“More and more” these days, jihadists are taking cruise ships to get close to battlefields in Syria and Iraq, Interpol Secretary-General Ronald Noble told the Associated Press on Thursday. Pierre St. Hilaire, Interpol's counterterrorism director, told the AP that his organization has observed aspiring militants varying their choice of transportation in the past few months, likely in response to stepped-up enforcement at airports and bus stations in Turkey, which has served as an important transit route for foreign fighters traveling to the Middle East's war zones.
The AP highlighted the potential benefits of sea travel for those en route to Syria or Iraq—namely that cruise ships’ multiple stops could allow “would-be jihadists to hop off undetected at any number of ports—making efforts to track them more difficult.”
But how big a problem is seaborne jihad, really? Interpol wouldn’t tell the AP, and perhaps doesn’t know—St. Hilaire told the news service that the number of jihadists trying to cruise close to Syria and Iraq wasn’t clear yet. In response to my email inquiry, Interpol’s press office would say only that “Individuals [traveling] to or from Syria and Iraq as foreign fighters use a wide range of transport methods and it would be misleading to focus on any one of those.”
The only country Noble would cite by name as a cruise destination for jihadists was Turkey; and the only city AP reported St. Hilaire mentioning as a likely stop was Izmit, a seaside town in Turkey’s northwest, most of the length of the country away from the Syrian and Iraqi borders. (Searching online, I couldn’t find any available cruises that head directly to the main Syrian port of Latakia; and it's harder still to find cruises to Basra, the main port city in otherwise mostly landlocked Iraq.) Jennifer Cafarella, a fellow at the Institute for the Study of War who researches Syria, wrote to me in an email regarding jihadists' use of cruise ships: "While this mode of transportation may have been relatively under the radar in comparison to international flights, it doesn’t remove the necessity to cross into Syrian territory from Turkey, as it is highly unlikely that foreign fighters would attempt to enter Syria through its seaports on the coast, which remains a regime stronghold." By the most direct route suggested by Google Maps, it’s still at least a 12-hour drive from Izmit in northern Turkey to, say, the Syria-Turkey border crossing at Reyhanli, which The Wall Street Journal identified in September as a “key hub” for Syrian rebels and a location where Turkish police search for jihadists.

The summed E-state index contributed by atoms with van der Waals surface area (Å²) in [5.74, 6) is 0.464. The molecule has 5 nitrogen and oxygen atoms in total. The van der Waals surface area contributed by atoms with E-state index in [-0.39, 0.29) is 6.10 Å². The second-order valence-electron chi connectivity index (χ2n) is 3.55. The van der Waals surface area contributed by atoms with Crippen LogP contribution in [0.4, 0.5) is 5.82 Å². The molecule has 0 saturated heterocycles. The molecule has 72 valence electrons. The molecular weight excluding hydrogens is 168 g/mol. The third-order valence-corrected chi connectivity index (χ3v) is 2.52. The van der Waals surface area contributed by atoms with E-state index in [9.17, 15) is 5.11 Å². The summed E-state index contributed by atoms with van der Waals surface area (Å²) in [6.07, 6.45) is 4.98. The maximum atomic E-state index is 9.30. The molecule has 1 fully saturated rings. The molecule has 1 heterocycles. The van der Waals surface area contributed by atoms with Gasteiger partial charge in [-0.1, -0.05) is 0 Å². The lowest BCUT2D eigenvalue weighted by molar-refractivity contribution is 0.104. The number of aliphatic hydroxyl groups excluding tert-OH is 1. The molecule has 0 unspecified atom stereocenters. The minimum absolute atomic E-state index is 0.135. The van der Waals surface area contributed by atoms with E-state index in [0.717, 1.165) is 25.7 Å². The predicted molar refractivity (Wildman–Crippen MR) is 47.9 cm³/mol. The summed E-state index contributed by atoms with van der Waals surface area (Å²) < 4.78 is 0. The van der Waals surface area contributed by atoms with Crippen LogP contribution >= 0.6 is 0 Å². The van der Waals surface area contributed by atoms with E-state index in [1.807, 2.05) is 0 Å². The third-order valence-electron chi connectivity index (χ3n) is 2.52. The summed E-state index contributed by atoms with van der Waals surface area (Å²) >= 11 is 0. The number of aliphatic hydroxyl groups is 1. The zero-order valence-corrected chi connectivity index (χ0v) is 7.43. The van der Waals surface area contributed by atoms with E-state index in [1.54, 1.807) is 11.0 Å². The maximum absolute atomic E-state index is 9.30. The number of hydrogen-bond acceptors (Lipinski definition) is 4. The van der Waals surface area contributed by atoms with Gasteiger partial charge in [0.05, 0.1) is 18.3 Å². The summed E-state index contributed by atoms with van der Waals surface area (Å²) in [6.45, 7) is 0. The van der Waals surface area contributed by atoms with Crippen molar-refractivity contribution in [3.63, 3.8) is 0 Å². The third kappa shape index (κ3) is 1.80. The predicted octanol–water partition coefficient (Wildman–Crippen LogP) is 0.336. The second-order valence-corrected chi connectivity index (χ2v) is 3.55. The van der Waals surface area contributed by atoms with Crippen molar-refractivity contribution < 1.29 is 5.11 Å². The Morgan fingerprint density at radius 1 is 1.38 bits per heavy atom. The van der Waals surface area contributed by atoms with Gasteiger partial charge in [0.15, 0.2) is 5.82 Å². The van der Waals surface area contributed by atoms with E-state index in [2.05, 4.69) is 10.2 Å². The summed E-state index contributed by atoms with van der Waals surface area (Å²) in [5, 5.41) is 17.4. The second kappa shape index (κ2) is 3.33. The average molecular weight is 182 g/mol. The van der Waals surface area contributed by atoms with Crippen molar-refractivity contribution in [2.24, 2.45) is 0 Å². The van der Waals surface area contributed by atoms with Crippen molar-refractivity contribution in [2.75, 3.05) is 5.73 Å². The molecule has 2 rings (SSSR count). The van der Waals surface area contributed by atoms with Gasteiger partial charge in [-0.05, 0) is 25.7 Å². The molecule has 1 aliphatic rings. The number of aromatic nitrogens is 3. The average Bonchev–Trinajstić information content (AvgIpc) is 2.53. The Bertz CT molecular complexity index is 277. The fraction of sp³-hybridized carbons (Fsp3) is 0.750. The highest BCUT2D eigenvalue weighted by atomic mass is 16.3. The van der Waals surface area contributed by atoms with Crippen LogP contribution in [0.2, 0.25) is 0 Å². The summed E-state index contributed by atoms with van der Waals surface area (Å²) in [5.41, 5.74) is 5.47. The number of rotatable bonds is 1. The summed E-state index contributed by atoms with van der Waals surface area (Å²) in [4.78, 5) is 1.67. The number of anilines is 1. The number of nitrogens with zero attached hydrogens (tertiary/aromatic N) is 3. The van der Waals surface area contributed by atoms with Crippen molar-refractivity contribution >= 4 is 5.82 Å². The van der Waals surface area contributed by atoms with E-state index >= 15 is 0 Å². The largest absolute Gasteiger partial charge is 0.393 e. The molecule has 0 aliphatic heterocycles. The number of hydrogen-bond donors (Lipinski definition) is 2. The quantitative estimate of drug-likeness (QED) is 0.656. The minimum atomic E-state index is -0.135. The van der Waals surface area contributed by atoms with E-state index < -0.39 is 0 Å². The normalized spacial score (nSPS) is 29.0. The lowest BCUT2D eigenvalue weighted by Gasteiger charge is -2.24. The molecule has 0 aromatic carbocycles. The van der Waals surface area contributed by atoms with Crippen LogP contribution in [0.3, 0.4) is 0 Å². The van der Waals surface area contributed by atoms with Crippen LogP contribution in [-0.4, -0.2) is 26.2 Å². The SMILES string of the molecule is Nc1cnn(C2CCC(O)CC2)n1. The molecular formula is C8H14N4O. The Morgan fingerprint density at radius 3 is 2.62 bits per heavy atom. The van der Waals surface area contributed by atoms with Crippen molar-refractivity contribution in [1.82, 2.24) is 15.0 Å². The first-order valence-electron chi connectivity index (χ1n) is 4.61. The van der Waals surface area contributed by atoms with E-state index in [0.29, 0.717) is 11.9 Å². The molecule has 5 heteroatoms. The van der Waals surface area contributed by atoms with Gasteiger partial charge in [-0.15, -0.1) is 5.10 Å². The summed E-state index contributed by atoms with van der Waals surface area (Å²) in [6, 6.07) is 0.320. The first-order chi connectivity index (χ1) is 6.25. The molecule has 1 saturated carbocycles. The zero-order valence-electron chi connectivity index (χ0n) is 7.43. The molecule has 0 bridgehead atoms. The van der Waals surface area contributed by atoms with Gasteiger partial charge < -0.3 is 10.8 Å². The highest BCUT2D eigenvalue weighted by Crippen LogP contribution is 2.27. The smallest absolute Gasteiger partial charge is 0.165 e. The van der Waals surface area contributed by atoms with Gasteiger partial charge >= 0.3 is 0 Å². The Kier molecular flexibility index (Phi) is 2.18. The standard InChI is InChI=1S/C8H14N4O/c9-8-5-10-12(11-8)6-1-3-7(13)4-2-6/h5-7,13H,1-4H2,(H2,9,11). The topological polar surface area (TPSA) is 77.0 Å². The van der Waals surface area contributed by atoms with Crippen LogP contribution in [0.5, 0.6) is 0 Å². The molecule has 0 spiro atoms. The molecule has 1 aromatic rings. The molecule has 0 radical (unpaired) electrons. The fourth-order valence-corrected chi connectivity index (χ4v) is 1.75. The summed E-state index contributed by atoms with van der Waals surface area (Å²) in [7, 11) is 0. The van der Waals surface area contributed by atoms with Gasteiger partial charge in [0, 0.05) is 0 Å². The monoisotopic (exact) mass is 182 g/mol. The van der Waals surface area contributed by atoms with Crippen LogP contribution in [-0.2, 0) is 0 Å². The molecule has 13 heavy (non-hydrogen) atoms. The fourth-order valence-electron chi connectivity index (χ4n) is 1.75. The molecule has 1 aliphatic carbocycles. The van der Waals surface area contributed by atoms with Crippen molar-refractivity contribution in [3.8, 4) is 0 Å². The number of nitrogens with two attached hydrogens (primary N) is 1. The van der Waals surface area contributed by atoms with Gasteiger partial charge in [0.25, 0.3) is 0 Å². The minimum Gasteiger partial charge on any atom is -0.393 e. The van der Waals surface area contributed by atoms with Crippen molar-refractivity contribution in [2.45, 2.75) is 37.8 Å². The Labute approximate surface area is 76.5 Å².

The Soufan Group, a private intelligence firm, estimated this summer that some 12,000 foreign fighters had streamed into Syria alone in the past three years, 2,500 to 3,000 of them from Western countries. The Wall Street Journal reported in September that Turkey is the "primary route" these fighters take, "because of the country's easy visa policies for travel, its porous 565-mile border with Syria and its modern transportation infrastructure." St. Hilaire told AP that some aspiring fighters from Europe simply drive all the way from their homes to the Syrian border. In addition, Islamic State fighters control some of the border crossings between Turkey and Syria, as well as several roads from Syria into Iraq.
Turkey has come under criticism for being slow to recognize its own role in facilitating the influx of foreign fighters into Syria and Iraq via road networks some have dubbed the "jihadi highway." Turkish officials claim to have deported hundreds of people in recent months in an effort to stanch the flow. These measures may have caused some foreign fighters to rethink the first leg of their journeys (hence the new warning about cruises). But the road to the battlefield, it seems, still goes through Turkey.